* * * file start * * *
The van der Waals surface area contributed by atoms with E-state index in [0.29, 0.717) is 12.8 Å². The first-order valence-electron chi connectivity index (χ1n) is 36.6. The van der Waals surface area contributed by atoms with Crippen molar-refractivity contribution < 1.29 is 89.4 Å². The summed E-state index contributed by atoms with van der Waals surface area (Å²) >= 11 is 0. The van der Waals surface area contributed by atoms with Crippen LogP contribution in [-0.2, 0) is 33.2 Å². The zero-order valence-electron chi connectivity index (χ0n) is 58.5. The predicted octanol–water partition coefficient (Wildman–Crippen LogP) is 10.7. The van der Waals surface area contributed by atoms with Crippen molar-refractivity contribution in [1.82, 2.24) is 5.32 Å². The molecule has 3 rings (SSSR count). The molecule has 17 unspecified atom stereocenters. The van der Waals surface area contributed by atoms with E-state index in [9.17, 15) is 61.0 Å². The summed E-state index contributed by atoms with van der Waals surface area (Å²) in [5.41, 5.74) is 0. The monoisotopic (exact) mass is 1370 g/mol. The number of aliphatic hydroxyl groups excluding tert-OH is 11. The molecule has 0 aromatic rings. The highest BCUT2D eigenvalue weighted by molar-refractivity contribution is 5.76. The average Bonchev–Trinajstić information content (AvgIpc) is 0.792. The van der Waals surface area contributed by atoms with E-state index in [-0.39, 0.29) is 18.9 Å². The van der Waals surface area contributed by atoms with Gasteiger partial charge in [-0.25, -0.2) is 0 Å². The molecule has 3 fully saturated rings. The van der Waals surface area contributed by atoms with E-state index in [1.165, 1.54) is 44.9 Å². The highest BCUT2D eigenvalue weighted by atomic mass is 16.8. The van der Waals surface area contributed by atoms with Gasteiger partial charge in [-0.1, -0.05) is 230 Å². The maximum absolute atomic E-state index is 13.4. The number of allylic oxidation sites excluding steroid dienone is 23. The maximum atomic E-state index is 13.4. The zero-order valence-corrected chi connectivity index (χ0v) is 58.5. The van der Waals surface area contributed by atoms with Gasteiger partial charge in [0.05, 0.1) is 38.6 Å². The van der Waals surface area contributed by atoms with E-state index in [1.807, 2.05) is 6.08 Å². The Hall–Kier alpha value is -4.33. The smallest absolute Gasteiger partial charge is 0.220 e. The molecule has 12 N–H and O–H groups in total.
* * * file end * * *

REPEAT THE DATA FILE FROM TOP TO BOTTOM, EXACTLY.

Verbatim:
The van der Waals surface area contributed by atoms with E-state index in [0.29, 0.717) is 12.8 Å². The first-order valence-electron chi connectivity index (χ1n) is 36.6. The van der Waals surface area contributed by atoms with Crippen molar-refractivity contribution < 1.29 is 89.4 Å². The summed E-state index contributed by atoms with van der Waals surface area (Å²) >= 11 is 0. The van der Waals surface area contributed by atoms with Crippen LogP contribution in [-0.2, 0) is 33.2 Å². The zero-order valence-electron chi connectivity index (χ0n) is 58.5. The predicted octanol–water partition coefficient (Wildman–Crippen LogP) is 10.7. The van der Waals surface area contributed by atoms with Crippen molar-refractivity contribution in [1.82, 2.24) is 5.32 Å². The molecule has 3 rings (SSSR count). The molecule has 17 unspecified atom stereocenters. The van der Waals surface area contributed by atoms with E-state index in [9.17, 15) is 61.0 Å². The summed E-state index contributed by atoms with van der Waals surface area (Å²) in [5.41, 5.74) is 0. The monoisotopic (exact) mass is 1370 g/mol. The number of aliphatic hydroxyl groups excluding tert-OH is 11. The molecule has 0 aromatic rings. The highest BCUT2D eigenvalue weighted by molar-refractivity contribution is 5.76. The average Bonchev–Trinajstić information content (AvgIpc) is 0.792. The van der Waals surface area contributed by atoms with E-state index in [-0.39, 0.29) is 18.9 Å². The van der Waals surface area contributed by atoms with Gasteiger partial charge in [-0.25, -0.2) is 0 Å². The molecule has 3 fully saturated rings. The van der Waals surface area contributed by atoms with E-state index in [1.165, 1.54) is 44.9 Å². The highest BCUT2D eigenvalue weighted by atomic mass is 16.8. The van der Waals surface area contributed by atoms with Gasteiger partial charge in [-0.1, -0.05) is 230 Å². The maximum absolute atomic E-state index is 13.4. The number of allylic oxidation sites excluding steroid dienone is 23. The maximum atomic E-state index is 13.4. The zero-order valence-corrected chi connectivity index (χ0v) is 58.5. The van der Waals surface area contributed by atoms with Gasteiger partial charge in [0.05, 0.1) is 38.6 Å². The van der Waals surface area contributed by atoms with E-state index in [1.807, 2.05) is 6.08 Å². The Hall–Kier alpha value is -4.33. The smallest absolute Gasteiger partial charge is 0.220 e. The molecule has 12 N–H and O–H groups in total.